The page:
Using SOLAR in a Renewable Energy programme at Dundee and Angus College

The Institution

Win TurbinesDundee and Angus College offers an SCQF Level 6 programme in Renewable Energy within its Construction and Technology Faculty.  The programme of study incorporates ten Units in renewable energies, each of which has associated SOLAR assessments.

The college has a particular specialism in renewables and was responsible for designing this curriculum and writing the Units that are now on the SQA catalogue.  In the first year of operation of this programme at the college, staff at the college created instruments of assessment for these Units.  Subsequently the college was contracted by SQA to create a bank of test items for these renewables Units and to upload them to the SOLAR system. 

The Challenge

The introduction of a new programme to the college brought with it the additional workload of creating teaching resources and devising valid and reliable assessments.  With ten units for which assessment and re-assessment instruments would have to be created, the renewables team at Dundee and Angus college decided to adopt on-line testing wherever possible with the specific objective of realising efficiencies in future implementations of the Renewable Energy programme.

The Activity

In recent years Dundee and Angus College has invested in IT resources that are located in teaching departments, removing the need for staff to book resources in the central IT facilities when they wish students to access online information and/or testing. As a result, the Construction and Technology Department has two computer suites that are available for use with SOLAR assessments, and so there is no additional administrative overhead when lecturers are arranging their assessment events.

In the current session (2013/4), the set of SOLAR assessments created by Dundee and Angus staff has been used to carry out the assessment of the component units of its Renewable Energy programme.

The Outcomes

The use of SOLAR for assessment in the Renewable Energy programme has led to considerable efficiencies for staff in the Construction and Technology Faculty.  In the original paper system the organising and conduct of an assessment would consume a 3 hour teaching slot, including the collection of the SQA-provided NAB from the Typography Unit, setting out of the classroom and conducting the assessment.  Using SOLAR reduces the conduct of the assessment to a 1.5 hour event.  The keycodes for the SOLAR assessment are provided to the lecturer by the Senior Lecturer, who is responsible for logging the assessment event and generating the keycodes.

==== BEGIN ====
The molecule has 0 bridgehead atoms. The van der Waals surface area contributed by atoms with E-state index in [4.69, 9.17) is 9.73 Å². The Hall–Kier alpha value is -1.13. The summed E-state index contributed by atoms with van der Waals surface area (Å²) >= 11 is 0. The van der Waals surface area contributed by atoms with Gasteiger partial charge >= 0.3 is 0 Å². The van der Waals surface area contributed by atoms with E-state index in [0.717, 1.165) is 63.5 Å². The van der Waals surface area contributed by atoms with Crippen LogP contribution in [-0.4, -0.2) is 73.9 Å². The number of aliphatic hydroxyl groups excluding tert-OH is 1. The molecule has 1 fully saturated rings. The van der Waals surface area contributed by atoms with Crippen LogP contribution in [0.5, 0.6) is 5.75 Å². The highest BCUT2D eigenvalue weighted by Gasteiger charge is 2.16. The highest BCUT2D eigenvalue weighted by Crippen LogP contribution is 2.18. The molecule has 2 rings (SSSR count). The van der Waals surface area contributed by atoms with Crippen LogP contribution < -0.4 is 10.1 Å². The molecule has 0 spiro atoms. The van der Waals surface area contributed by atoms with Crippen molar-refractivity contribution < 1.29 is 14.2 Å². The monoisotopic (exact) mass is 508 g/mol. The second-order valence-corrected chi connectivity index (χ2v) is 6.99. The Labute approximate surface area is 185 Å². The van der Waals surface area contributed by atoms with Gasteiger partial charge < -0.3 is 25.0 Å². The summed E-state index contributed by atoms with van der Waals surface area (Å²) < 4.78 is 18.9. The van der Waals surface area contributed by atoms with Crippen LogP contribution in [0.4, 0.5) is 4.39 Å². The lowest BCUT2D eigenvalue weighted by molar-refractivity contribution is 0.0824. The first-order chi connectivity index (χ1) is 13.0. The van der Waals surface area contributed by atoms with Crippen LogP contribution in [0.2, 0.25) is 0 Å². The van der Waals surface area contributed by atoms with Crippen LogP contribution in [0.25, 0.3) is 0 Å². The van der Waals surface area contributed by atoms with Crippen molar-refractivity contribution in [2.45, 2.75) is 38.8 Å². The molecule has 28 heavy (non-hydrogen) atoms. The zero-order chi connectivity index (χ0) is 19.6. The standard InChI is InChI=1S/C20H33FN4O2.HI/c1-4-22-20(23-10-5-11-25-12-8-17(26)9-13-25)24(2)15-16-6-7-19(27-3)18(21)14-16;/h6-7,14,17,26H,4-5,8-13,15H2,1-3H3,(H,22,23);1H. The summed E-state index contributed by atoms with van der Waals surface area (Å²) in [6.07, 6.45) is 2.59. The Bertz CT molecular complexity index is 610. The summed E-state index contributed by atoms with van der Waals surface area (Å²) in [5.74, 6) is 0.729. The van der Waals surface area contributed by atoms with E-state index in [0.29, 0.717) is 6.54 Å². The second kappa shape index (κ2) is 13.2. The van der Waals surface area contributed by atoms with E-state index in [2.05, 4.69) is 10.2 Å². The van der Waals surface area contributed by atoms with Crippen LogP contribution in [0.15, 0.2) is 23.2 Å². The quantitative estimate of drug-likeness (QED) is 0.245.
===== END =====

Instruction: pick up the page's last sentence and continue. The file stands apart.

Scott Warden, the Faculty Head, estimates that the marking of a paper-based NAB for a typical Unit for a group of 20 candidates would take 3 hours of a lecturer’s time.  Providing feedback on the outcomes of the assessment would vary depending on the group performance, but typically would be in the range 1 – 2 hours.  Using the online SOLAR assessment reduces the marking time to zero, and the time for feedback to help remediation to 0.5 hours. 

The quality assurance procedures at Dundee and Angus College require a 25% sample of marked scripts to be moderated.  When the college used paper NABs this moderation process would take 1.5 hours. Since SOLAR assessments are prior-moderated, this time was also saved.

Learner Perception

The college students valued the opportunity to undertake their assessments online, as it matched well with the use of technology in their learning on the Renewable Energy programme.  The computer suites in the Construction and Technology Faculty were utilised regularly for learning and for finding up-to-date information on energy products and components, so it was convenient for the students to be also assessed using this familiar technology.  The availability of immediate and relevant feedback on assessment performance was also valued by students.

Lessons Learned

The Construction and Technology Faculty is fully committed to the use of online assessment (via SOLAR) for the renewable energy Units that constitute its programme in Renewable Energy.  The efficiencies gained amount in total (over the 10 Units) to around 75 hours of lecturing staff time.  This time was used by teaching staff to enhance the teaching and learning resources available for the delivery of this and other energy-related programmes at Dundee and Angus College.

In addition, the data on pupil performance proved helpful to teaching staff to target their feedback and improved the effectiveness of their engagement with students.